Diana Berger Gallery brings awareness to critical water issues

‘Along The Colorado’ combines art and science in a powerful exhibition


Eddie Ursua

The collaborative artists featured in “Along The Colorado” utilize a variety of artistic formats to deliver their message.

“Along The Colorado” is an exhibit that raises awareness towards the increasing scarcity of water in the Colorado River. The collective artwork was on display at the Diana Berger Gallery (DBG) in building 1B/C-10 from Nov. 3 to Dec. 8 at Mt. SAC.

The United States Bureau of Reclamation announced the first official shortage declaration for the Colorado River on Aug. 16, 2021, and this important revelation was put into the spotlight at the DBG.

“Paradox of Value” by sculptor Jess Benjamin. (Eddie Ursua)

The historic water news is the backbone of the group exhibition “Along The Colorado,” curated by Sapira Cheuk, which brought together the work from multiple artists and contributors to depict how life is changing in various aspects for those along the river.

This group exhibition stopped at Mt. SAC where the exhibition showcased multiple formats of artwork that solely focused on the water issues happening in the seven states along the Colorado River. The issues this exhibit highlighted are factors such as usage, scarcity, conservation and many other realities this shortage impacts.

“A Crowning Achievement: Hoover Dam 1 & Hoover Dam 3” by sculptor Jess Benjamin. (Eddie Ursua)

Gallery Director Phoebe Millerwhite said, “It is all artists and scientists who live in states surrounding the Colorado River, so it gives all of their different interpretations of climate change and the problems we are having with water shortages.”

Upon arrival, attention is quickly drawn to two sculptures, titled “A Crowning Achievement,” from artist Jess Benjamin near the center of the room which almost appear to be ornamental decorations that belong atop an 18th century castle.

Although, when you discover what these ceramic sculptures actually depict, the truth is quite eye-opening.

“Those are the tops of the water towers at the Hoover Dam, the tops were made to be decorative because they thought that’s all that would be seen, and the bottom was only made to be functional,” Millerwhite said. She continued on to describe how this is a visual reminder of how developers in the past assumed water would always be abundant and overlooked the importance of water usage’s sustainability.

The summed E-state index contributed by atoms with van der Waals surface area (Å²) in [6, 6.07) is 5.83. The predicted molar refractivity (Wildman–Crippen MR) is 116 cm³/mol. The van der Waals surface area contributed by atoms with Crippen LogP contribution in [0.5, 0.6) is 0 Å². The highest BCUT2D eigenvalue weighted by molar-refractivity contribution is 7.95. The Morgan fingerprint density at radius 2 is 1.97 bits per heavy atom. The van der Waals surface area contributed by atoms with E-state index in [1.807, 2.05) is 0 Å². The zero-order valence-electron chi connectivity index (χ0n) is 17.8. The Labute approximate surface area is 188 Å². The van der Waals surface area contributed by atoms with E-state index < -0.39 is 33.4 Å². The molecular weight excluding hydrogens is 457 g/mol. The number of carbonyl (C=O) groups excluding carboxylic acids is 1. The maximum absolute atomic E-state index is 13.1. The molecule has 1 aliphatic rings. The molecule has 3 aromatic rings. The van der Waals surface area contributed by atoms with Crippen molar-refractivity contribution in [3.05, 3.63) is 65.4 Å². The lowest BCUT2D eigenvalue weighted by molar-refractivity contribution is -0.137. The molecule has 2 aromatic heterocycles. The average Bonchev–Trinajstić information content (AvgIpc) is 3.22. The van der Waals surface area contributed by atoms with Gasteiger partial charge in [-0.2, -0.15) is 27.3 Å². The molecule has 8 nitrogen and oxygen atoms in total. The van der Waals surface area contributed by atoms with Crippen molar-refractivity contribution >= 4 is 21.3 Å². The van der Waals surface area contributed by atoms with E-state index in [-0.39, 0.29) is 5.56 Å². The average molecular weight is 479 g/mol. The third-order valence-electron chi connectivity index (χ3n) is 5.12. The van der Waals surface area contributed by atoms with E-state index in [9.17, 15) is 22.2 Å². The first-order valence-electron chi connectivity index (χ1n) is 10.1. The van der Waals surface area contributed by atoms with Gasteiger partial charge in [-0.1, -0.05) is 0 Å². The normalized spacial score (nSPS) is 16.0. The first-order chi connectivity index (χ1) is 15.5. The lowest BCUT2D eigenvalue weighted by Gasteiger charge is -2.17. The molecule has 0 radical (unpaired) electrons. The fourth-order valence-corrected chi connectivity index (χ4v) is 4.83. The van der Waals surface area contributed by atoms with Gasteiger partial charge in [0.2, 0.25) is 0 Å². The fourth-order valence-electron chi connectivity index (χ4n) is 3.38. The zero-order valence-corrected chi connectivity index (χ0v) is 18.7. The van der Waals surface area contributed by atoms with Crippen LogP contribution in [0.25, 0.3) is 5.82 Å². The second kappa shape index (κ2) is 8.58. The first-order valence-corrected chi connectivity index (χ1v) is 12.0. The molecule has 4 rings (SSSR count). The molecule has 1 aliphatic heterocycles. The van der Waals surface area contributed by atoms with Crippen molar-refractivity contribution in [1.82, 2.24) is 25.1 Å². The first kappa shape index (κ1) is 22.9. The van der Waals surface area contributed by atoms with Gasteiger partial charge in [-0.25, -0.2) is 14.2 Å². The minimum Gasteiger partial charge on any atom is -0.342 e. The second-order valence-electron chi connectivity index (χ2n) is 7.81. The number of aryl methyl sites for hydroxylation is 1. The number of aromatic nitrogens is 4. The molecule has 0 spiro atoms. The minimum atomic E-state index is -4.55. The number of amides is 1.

Another piece that encapsulates life along the river in real time is a large series of drone photographs that cover an entire wall of the gallery from floor to ceiling.

Artist and photographer Alexander Heilner uses drone photography to capture what river life looks like in Arizona, Utah, Nevada and California. (Eddie Ursua)

Artist and photographer Alexander Heilner uses his creative eye to depict the harsh and real effects that climate change is having on our surroundings and daily life.

“[The drone photographs] are going all the way up the wall and are a big visual impactful moment of the show,” Millerwhite said.

With artwork ranging from sculptures and oil on canvas to drone photography and video collage, “Along The Colorado” truly drove home the importance of this water issue within the community in an artistic and entertaining format.

Although the touring exhibit has finished its short run at Mt. SAC, the tour will continue onwards to Vision Gallery in Chandler, Arizona from Mar. 17, till May 27, 2023, with the same goal of raising awareness on this critical issue.

Harboring a space to highlight important issues within the community and fostering diversity is something that the DBG has continually aimed to achieve.

“Make Mead” by artist and photographer Sean Russel. (Eddie Ursua)

Mt. SAC’s art gallery has been a part of the campus since the gallery’s inception in 1954. Today, the gallery regularly provides a broader platform for artists and curators to showcase artwork to students and the community as a whole.

On March 2, the DBG plans to showcase the work of artist and sculptor Roberto Benavidez as the gallery opens back up during the spring semester. This upcoming solo exhibit will focus on the pinata form that Benavidez is renowned for. Millerwhite gave an inside scoop that the DBG is also in collaboration with Mt. SAC’s animation department to create a unique virtual reality experience that will bring these vibrant colorful creations further to life.

The gallery highly encourages both students and the public to visit as exhibition showings are always free. To stay up to date with what the DBG is doing on campus visit the campus galleries website or join the mailing list.